During and after the attack on September 11, 2001, no one in America felt safe. Reeling from the horror of a common experience, our nation came together in a mutual state of shock. But where each of us stood that day is where our commonality ended.
Mike Flynn, from Breitbart News, was near the Pentagon on the morning 19 Islamic terrorists attacked our soil, and wiped out almost 3,000 precious human lives. He has graciously shared his experience as a witness near the horror.
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You must first understand that it was a beautiful day. The sun was shining, with few clouds, and the temperature was hovering in that range where there seemed to be no weather. It was perfect. And, literally, within minutes everything would change.
On September 11, 2001, I made my normal commute through the Pentagon metro station. It turns out I went through the station about 20 minutes before terrorists struck the building.
Riding in the elevator at my office building, I mostly ignored the passengers talking about how a small, private plane had run into the World Trade Center. In my office, one of my staff told me that a “second” plane had hit the other tower of the WTC. Weird, but I had conference calls and meetings to deal with.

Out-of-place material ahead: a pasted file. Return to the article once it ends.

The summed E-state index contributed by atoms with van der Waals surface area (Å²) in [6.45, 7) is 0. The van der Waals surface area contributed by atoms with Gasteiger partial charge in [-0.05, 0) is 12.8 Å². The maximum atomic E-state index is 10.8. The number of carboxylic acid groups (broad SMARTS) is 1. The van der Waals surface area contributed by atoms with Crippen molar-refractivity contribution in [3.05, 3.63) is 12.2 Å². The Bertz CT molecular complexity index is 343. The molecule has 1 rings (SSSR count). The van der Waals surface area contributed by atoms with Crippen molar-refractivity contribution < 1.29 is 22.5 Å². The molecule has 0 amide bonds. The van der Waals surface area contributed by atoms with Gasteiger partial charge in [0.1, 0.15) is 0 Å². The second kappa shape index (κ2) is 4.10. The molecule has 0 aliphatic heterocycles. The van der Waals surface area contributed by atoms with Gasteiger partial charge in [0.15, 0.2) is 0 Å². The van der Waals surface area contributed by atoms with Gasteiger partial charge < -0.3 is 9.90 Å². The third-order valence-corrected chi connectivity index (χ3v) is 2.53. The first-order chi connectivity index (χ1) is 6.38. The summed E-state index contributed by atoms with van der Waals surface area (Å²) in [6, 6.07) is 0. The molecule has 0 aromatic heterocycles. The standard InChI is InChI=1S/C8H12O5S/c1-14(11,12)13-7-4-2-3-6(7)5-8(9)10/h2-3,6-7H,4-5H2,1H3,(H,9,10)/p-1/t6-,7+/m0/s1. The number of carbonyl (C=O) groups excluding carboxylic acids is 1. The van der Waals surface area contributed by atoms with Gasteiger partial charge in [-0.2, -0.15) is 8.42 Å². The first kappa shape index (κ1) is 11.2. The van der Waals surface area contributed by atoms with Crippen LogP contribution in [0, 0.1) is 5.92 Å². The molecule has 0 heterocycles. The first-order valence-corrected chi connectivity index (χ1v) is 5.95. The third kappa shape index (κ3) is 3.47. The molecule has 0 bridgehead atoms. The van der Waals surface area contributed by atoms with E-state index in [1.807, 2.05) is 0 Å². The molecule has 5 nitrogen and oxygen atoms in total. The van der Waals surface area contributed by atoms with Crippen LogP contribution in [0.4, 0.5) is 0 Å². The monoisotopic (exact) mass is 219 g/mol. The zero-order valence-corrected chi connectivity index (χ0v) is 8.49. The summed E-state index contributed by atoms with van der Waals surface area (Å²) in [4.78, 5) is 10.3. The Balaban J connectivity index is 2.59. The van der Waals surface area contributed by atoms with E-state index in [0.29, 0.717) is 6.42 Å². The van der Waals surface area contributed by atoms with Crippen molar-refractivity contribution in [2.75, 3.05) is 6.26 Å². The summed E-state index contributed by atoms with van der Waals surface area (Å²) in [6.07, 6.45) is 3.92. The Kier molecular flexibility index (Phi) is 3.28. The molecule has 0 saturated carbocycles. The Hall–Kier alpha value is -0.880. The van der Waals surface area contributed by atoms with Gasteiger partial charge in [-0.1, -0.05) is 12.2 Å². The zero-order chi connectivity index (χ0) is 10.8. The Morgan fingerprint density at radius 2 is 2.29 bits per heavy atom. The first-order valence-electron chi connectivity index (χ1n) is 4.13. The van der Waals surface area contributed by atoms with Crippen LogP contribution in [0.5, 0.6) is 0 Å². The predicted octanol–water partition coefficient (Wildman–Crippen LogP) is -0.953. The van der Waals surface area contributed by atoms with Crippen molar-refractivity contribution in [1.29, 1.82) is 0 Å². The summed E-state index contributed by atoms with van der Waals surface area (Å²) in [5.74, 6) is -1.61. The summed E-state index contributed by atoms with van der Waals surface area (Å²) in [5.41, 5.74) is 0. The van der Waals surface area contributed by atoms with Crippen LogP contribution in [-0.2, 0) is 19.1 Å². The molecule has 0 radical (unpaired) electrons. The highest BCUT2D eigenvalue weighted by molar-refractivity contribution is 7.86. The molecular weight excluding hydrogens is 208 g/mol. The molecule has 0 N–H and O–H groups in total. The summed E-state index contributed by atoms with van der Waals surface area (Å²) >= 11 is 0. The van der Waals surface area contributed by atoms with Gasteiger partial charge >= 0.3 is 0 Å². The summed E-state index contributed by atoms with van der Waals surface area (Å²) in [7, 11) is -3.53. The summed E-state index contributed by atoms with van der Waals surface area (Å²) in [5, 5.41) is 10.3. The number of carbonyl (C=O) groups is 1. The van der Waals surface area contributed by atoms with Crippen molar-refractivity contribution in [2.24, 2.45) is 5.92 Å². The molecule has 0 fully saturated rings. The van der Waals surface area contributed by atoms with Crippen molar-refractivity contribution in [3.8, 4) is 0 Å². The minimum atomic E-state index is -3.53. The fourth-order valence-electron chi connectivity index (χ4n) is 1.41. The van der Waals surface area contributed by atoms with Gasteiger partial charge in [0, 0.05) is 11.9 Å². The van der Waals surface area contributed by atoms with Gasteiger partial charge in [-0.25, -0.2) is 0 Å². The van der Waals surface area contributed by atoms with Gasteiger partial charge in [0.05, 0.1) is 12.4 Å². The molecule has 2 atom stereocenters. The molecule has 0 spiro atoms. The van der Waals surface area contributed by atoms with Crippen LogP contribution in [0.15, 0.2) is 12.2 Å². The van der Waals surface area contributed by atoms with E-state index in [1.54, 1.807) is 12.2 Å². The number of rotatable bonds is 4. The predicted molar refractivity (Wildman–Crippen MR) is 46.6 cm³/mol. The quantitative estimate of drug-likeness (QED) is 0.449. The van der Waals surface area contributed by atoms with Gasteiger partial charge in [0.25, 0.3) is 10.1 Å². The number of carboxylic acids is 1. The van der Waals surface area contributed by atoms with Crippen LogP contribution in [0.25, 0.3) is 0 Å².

Looking back, I remember, that while I was focused on my daily work, my staff was gripped around cable TV. Within 15-20 minutes, the Pentagon was hit. There was no questioning then what was happening.
The streets of DC were absurdly quiet. They were packed with people, but no one made a sound. Occasionally, you could overhear a cell conversation, conveying rumors that the Supreme Court, the Sears Tower, or the Space Needle had been hit.
It took me 3 hours to travel 8 miles home that day. It took me far less time to drain a bottle of bourbon.
I’m very glad that my September 11 opens this year in peace and comfort. I do, however, miss the seriousness of purpose that the public possessed on September 12.
We live in a complicated and dangerous world. The fecklessness of the Obama Administration over Syria only reinforces this. The anniversary of 9-11 is a memory. Without a new focus, it will be a foreshadowing.